Love, Hate, Death, and Family
By NANCY PATRICK
Nothing in life is more precious, valuable, fulfilling, cherished, frustrating, complex, and heartbreaking than family. Nothing brings out the negative sides of family more than illness and death.
Only four people comprised my nuclear family—mom, dad, two daughters. Four years older than my sister, Peggy, I lived with our parents four years before she entered the picture, and she lived with them four years after I left home. My only-child status in the home occurred as a preschooler, but Peggy’s occurred as a full-fledged teenager.
My husband’s family–larger and more complex than mine—had two parents with four children with a nine-year span from oldest to youngest. My husband Mike was the oldest and only son.
After burying the last of our four parents February 5, Mike and I have thought a great deal about familial relationships and roles within each family. I have many fond memories that juxtapose some not-so-fond ones as I assume most people do.
As Mike and I have dealt with the aging, infirmities, and deaths of our parents, we have faced varying circumstances. All four parents lived in Abilene where Mike and I live; thus, we became primary caregivers by default.
Although our siblings visited when they could, their experiences with our parents differed greatly from ours. Not only our siblings’ relationships with their parents, but also their relationships with us were unique.
Fellow contributor to Spirit of Abilene Jim Nichols recently wrote about the importance of perspective. His topic relates perfectly to the different perspectives within families.
In Mike’s family, he knew his parents for three years before the first of the next two sisters came into the family and nine years before the youngest entered the fold. Mike’s parents did not become church people until Mike was ten; however, by the time his youngest sister was four, his parents had adopted a new way of life as Christian missionaries.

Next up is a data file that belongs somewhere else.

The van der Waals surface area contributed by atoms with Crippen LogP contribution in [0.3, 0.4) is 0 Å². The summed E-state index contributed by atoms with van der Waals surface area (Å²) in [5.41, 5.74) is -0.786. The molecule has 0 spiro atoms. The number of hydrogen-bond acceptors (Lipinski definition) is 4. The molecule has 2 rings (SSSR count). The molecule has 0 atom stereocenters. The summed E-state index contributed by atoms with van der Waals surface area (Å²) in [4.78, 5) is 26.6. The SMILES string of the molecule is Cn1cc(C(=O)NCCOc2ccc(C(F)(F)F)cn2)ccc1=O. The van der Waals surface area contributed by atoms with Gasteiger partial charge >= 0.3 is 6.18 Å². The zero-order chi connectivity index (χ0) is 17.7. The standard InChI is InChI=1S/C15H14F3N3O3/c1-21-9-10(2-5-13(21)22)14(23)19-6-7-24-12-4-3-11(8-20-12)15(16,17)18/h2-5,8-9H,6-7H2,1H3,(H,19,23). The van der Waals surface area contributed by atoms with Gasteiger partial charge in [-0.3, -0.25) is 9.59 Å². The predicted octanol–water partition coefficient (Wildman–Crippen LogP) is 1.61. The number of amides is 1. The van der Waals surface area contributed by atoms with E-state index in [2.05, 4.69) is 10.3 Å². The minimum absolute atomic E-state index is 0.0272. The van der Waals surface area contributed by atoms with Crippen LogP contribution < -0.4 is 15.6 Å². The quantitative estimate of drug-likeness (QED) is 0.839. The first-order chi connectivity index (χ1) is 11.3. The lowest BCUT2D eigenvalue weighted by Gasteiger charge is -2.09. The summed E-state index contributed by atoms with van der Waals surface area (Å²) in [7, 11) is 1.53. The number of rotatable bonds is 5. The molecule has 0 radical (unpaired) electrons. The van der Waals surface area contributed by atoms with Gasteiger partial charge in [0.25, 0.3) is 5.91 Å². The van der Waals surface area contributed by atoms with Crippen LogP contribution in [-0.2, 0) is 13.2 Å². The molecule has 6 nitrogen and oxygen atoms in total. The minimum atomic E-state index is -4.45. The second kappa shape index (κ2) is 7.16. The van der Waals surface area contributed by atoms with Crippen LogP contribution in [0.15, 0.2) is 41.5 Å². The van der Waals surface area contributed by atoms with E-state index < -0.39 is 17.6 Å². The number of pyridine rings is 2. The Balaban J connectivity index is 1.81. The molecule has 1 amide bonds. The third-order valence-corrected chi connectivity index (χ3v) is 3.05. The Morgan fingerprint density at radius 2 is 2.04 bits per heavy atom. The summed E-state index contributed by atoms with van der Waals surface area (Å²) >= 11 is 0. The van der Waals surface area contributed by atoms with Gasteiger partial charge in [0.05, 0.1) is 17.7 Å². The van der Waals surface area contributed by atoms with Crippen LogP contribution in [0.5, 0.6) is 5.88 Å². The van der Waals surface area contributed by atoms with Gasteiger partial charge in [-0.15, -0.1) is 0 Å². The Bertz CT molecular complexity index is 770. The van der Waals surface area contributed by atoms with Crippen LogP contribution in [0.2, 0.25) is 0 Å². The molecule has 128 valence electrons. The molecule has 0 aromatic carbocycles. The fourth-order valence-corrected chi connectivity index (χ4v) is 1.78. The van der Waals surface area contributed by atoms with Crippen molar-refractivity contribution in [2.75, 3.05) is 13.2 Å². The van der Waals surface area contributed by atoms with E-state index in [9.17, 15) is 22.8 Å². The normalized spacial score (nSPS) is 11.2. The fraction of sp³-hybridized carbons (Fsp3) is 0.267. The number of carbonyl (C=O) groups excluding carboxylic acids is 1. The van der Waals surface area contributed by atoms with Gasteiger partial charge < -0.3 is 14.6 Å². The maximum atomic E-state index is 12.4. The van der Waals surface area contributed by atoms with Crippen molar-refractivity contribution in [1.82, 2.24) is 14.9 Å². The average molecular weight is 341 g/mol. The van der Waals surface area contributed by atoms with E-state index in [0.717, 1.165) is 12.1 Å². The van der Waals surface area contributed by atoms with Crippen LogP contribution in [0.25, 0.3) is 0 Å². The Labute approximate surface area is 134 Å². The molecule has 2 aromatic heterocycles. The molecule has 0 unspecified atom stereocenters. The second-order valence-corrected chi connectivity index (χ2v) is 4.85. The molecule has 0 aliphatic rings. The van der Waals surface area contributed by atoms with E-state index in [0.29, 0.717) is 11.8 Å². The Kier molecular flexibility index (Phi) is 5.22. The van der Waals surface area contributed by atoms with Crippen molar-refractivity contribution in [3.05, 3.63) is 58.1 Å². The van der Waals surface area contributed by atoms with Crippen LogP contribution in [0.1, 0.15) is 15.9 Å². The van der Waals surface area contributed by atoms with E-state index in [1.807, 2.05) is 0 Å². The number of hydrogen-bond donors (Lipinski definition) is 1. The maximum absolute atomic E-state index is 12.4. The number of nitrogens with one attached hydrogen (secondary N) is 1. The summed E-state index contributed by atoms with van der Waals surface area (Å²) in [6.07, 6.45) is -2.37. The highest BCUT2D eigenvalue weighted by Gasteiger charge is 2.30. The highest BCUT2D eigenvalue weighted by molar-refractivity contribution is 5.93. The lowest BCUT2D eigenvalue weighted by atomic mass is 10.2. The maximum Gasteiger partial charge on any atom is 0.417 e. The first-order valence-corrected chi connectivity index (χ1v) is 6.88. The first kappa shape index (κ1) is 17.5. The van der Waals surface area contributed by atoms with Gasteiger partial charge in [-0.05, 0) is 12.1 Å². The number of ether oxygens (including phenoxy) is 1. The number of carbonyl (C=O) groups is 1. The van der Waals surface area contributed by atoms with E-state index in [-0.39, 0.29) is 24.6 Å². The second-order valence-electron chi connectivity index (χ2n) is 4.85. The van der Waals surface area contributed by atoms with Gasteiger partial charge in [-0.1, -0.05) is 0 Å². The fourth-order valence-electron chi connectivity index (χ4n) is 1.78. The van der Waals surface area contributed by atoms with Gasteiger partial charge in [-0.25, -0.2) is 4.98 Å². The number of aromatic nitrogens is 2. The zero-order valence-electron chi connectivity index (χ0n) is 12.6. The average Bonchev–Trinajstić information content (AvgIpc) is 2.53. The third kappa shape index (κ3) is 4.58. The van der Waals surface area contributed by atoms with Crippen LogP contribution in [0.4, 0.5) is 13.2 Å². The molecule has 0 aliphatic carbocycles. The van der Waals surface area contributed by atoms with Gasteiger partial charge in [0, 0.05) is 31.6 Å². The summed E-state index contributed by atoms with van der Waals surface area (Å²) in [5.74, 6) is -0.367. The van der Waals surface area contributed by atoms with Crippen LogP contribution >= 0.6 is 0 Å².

I give this background to illustrate the main point I hope to make in this article. That point relates to each relationship we have in life as uniquely ours. Even though siblings may grow up simultaneously in a home, each one has a separate interaction with the parents.
The complexity of familial relationships has occupied much of my thought and study during my life. Even as a literature teacher, I chose to teach much literature that illustrated this subject.
I began delving into complex familial relationships when I went to a therapist many years ago. As I shared my experiences with my therapist, she quickly recommended that I read a book explaining a dysfunctional triangle that exists in many families. That book opened my eyes to the psychological mechanism that operated within my family.
I learned reasons for some perpetual conflicts between family members. Recognizing the reasons does not necessarily solve the conflicts, but it does help give perspective to an important issue that arises in the times of crisis.
These times include the difficult circumstances surrounding aging parents such as physical illnesses and dementia. It also includes decisions regarding parents’ care and estate settlement. Siblings do not always agree on care for their parents. Because of this, sometimes people suffer anger, hurt feelings, and bitterness.
I recently attended a meeting during which the gifted oboist and music instructor Susie Rockett played a selection she based on Sara Teasdale’s poem “Wind Song.” Following is the text of that poem:
I heard a wood thrush in the dusk
Twirl three notes and make a star —
My heart that walked with bitterness
Came back from very far.
Three shining notes were all he had,
And yet they made a starry call —
I caught life back against my breast
And kissed it, scars and all.
As much as it pains me to admit this, I have allowed bitterness to enter my heart many times. I disappoint myself when I realize that I have admitted such an ugly emotion to enter and fester in my life.
Although I often have difficulty choosing love, forgiveness, patience, and long-suffering over anger, selfishness, and petulance, I know the dangers of failing to let go of bitterness. Writers throughout history have cautioned against the poison of bitterness.
One of my favorite novels is Nathaniel Hawthorne’s The Scarlet Letter. One of the main characters, Roger Chillingworth, harbors an anger and jealousy that transforms into a demonic hatred. Deceit brings to light one of the worst elements of bitterness—pretense. The hypocrisy eventually kills the soul of its host.
As I deal with feelings unbecoming of me, I seek God’s forgiveness. I ask Him to remind me of the knowledge I already have of relationships and family. I ask that the information and knowledge transform into wisdom, kindness, forgiveness, patience, and love.
Nancy Patrick is a retired teacher who lives in Abilene and enjoys writing